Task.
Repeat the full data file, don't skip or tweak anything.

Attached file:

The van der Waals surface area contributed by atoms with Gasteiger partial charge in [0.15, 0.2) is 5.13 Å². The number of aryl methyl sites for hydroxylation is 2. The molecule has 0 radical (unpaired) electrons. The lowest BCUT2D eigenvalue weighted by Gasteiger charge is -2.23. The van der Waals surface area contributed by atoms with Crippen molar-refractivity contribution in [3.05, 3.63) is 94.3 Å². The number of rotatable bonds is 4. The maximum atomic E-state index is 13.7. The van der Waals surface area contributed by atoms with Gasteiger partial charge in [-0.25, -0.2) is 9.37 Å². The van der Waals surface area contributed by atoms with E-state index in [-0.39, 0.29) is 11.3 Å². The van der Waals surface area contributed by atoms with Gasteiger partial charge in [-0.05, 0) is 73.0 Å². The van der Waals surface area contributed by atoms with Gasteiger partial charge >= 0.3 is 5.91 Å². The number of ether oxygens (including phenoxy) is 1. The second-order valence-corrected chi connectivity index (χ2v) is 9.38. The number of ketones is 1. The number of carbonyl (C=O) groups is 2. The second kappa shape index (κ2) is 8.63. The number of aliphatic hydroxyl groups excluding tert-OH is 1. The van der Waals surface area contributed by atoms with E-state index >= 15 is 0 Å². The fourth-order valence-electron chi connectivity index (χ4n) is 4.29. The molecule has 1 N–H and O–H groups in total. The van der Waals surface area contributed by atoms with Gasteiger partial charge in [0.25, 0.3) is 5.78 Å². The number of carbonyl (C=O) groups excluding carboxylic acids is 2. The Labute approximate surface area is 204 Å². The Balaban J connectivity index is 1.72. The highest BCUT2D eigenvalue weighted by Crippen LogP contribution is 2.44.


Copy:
The van der Waals surface area contributed by atoms with Gasteiger partial charge in [0.15, 0.2) is 5.13 Å². The number of aryl methyl sites for hydroxylation is 2. The molecule has 0 radical (unpaired) electrons. The lowest BCUT2D eigenvalue weighted by Gasteiger charge is -2.23. The van der Waals surface area contributed by atoms with Crippen molar-refractivity contribution in [3.05, 3.63) is 94.3 Å². The number of rotatable bonds is 4. The maximum atomic E-state index is 13.7. The van der Waals surface area contributed by atoms with Gasteiger partial charge in [-0.25, -0.2) is 9.37 Å². The van der Waals surface area contributed by atoms with E-state index in [-0.39, 0.29) is 11.3 Å². The van der Waals surface area contributed by atoms with Gasteiger partial charge in [-0.05, 0) is 73.0 Å². The van der Waals surface area contributed by atoms with Gasteiger partial charge >= 0.3 is 5.91 Å². The number of ether oxygens (including phenoxy) is 1. The second-order valence-corrected chi connectivity index (χ2v) is 9.38. The number of ketones is 1. The number of carbonyl (C=O) groups is 2. The second kappa shape index (κ2) is 8.63. The number of aliphatic hydroxyl groups excluding tert-OH is 1. The van der Waals surface area contributed by atoms with E-state index >= 15 is 0 Å². The fourth-order valence-electron chi connectivity index (χ4n) is 4.29. The molecule has 1 N–H and O–H groups in total. The van der Waals surface area contributed by atoms with Gasteiger partial charge in [0.25, 0.3) is 5.78 Å². The number of carbonyl (C=O) groups excluding carboxylic acids is 2. The Labute approximate surface area is 204 Å². The Balaban J connectivity index is 1.72. The highest BCUT2D eigenvalue weighted by Crippen LogP contribution is 2.44.